Sleep apnea poses an elevated risk for chronic age-related diseases. Leukocyte telomere length (LTL), a biomarker and factor associated with accelerated cellular aging processes, may serve as a novel mechanism underlying these disease risks. We investigated if a history of clinician-diagnosed sleep apnea or primary snoring was associated with LTL in later adulthood.
Data on sleep apnea, primary snoring and LTL, were available for 1948 participants from the Helsinki Birth Cohort Study. Patients with sleep apnea (n=44) and primary snoring (n=29) severe enough to be recorded as an inpatient diagnosis for hospitalization were identified by their case records through the Finnish Hospital Discharge Register. The LTL was measured by using the realtime quantitative polymerase chain reaction (PCR) method at a mean age of 61.5 years (standard deviation [SD], 2.9).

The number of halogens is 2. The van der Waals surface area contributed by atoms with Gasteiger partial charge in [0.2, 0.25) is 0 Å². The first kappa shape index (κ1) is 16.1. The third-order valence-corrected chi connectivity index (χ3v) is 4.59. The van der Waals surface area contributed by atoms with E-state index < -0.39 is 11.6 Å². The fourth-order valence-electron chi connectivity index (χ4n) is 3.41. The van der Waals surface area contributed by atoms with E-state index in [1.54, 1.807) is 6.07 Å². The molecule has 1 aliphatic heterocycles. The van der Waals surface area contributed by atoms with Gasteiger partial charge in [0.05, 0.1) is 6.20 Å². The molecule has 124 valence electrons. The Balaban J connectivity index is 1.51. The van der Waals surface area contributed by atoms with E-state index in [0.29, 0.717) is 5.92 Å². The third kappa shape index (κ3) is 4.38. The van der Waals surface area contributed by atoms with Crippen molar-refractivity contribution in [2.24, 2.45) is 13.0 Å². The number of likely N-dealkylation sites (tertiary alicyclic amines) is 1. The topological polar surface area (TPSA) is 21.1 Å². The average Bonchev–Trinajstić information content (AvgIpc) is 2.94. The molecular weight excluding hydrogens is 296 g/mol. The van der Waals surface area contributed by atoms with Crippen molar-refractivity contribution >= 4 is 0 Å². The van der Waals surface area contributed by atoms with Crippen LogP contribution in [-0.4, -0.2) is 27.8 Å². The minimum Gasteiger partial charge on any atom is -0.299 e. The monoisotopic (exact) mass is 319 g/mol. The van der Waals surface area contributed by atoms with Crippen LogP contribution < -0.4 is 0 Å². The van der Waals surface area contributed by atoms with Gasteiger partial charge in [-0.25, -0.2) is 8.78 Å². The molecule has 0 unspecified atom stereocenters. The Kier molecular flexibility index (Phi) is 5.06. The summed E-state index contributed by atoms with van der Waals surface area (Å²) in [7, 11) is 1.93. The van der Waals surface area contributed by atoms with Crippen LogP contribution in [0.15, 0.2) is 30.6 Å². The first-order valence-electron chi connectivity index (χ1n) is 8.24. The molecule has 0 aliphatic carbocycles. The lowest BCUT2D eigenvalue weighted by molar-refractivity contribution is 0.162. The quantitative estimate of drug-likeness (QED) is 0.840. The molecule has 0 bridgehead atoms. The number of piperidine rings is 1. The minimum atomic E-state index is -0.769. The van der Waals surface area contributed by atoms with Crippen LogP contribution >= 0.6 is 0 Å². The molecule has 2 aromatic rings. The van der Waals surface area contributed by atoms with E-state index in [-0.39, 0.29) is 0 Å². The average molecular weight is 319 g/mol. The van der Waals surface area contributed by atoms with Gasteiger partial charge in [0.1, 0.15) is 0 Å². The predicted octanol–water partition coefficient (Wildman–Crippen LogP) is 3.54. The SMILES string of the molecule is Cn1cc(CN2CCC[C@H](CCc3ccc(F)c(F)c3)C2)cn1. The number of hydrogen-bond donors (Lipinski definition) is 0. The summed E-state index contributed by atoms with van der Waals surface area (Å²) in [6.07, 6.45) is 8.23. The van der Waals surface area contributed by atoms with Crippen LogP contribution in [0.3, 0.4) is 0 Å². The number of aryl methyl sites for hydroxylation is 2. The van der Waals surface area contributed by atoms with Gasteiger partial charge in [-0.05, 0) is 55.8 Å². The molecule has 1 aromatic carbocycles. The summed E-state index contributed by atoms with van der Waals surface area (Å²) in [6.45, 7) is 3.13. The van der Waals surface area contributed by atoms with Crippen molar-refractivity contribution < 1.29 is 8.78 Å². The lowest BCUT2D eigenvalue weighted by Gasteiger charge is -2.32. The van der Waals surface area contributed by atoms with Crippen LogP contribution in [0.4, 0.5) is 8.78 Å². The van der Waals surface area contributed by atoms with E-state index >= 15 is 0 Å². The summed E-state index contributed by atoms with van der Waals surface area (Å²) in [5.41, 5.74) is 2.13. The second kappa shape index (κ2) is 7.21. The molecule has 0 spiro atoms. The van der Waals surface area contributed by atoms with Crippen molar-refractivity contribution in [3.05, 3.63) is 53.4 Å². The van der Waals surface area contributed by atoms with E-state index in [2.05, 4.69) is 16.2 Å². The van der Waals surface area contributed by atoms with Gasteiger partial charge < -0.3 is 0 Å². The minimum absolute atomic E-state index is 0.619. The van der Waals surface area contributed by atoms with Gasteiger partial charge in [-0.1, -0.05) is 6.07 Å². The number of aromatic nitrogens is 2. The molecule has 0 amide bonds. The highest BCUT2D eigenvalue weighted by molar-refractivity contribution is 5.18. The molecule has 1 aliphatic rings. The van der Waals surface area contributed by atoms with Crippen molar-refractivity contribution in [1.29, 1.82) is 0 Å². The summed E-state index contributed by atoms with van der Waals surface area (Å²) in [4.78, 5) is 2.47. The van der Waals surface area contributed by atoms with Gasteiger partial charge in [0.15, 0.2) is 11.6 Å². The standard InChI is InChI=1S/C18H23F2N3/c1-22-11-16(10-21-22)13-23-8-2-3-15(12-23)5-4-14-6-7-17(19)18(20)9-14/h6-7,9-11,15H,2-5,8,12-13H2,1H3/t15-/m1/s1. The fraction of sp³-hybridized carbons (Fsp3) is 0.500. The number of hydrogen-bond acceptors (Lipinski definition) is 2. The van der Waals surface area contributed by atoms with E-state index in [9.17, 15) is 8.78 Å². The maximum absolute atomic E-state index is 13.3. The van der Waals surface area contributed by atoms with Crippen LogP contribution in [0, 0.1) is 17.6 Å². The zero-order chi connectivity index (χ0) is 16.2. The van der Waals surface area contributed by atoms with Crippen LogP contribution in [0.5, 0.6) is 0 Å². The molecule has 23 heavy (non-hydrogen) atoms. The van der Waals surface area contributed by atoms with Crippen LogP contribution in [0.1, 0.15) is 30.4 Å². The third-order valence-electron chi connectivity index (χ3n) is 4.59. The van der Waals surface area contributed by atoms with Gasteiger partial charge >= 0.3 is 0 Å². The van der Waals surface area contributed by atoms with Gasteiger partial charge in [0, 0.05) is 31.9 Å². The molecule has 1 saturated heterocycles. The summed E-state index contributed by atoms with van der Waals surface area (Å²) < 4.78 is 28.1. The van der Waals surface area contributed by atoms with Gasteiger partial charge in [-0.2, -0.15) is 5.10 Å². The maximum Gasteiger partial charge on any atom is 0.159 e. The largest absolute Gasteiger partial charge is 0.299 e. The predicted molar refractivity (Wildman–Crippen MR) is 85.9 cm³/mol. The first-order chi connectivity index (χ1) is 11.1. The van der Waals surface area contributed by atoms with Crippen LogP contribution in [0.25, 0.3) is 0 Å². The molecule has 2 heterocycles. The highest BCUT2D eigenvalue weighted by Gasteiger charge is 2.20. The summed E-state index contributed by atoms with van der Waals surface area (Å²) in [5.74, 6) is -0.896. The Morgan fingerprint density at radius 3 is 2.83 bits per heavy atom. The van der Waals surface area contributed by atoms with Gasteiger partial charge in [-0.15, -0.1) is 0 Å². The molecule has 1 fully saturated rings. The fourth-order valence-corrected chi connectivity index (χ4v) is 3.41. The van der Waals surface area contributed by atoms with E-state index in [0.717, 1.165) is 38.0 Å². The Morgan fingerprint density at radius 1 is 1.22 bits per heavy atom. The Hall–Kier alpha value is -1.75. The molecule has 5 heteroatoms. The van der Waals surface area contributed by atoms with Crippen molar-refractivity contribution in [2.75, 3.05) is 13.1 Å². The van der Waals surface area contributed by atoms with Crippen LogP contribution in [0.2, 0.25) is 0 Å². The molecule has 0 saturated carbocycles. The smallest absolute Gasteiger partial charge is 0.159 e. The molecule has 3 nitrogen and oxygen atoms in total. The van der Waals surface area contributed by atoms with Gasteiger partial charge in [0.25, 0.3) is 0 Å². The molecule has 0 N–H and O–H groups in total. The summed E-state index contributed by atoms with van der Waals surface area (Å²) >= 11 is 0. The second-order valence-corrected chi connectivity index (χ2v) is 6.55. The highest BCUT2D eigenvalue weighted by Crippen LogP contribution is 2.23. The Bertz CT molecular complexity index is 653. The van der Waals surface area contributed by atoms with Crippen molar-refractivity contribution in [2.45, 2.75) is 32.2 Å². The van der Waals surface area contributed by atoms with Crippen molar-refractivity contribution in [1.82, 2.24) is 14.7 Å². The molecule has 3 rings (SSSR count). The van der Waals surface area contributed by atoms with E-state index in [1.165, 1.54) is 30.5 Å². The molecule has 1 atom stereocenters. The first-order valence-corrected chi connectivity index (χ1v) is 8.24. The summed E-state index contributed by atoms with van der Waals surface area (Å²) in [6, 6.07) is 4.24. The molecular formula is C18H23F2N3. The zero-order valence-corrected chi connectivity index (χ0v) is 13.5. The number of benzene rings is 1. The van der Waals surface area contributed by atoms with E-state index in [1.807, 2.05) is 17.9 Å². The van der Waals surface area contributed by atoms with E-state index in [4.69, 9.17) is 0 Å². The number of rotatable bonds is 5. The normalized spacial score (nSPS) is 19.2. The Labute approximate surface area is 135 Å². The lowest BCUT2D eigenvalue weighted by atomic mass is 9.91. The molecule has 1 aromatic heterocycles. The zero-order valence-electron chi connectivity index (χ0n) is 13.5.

A history of sleep apnea was associated with shorter LTL (P=.010). Adjustment for a number of covariates did not alter the association.
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Accelerated cellular aging reflected in shorter LTL in patients with a history of sleep apnea may partly explain their higher risk for age-related diseases. Future studies elucidating the impacts of long-term or successful treatment history of sleep apnea on the maintenance of LTL are warranted.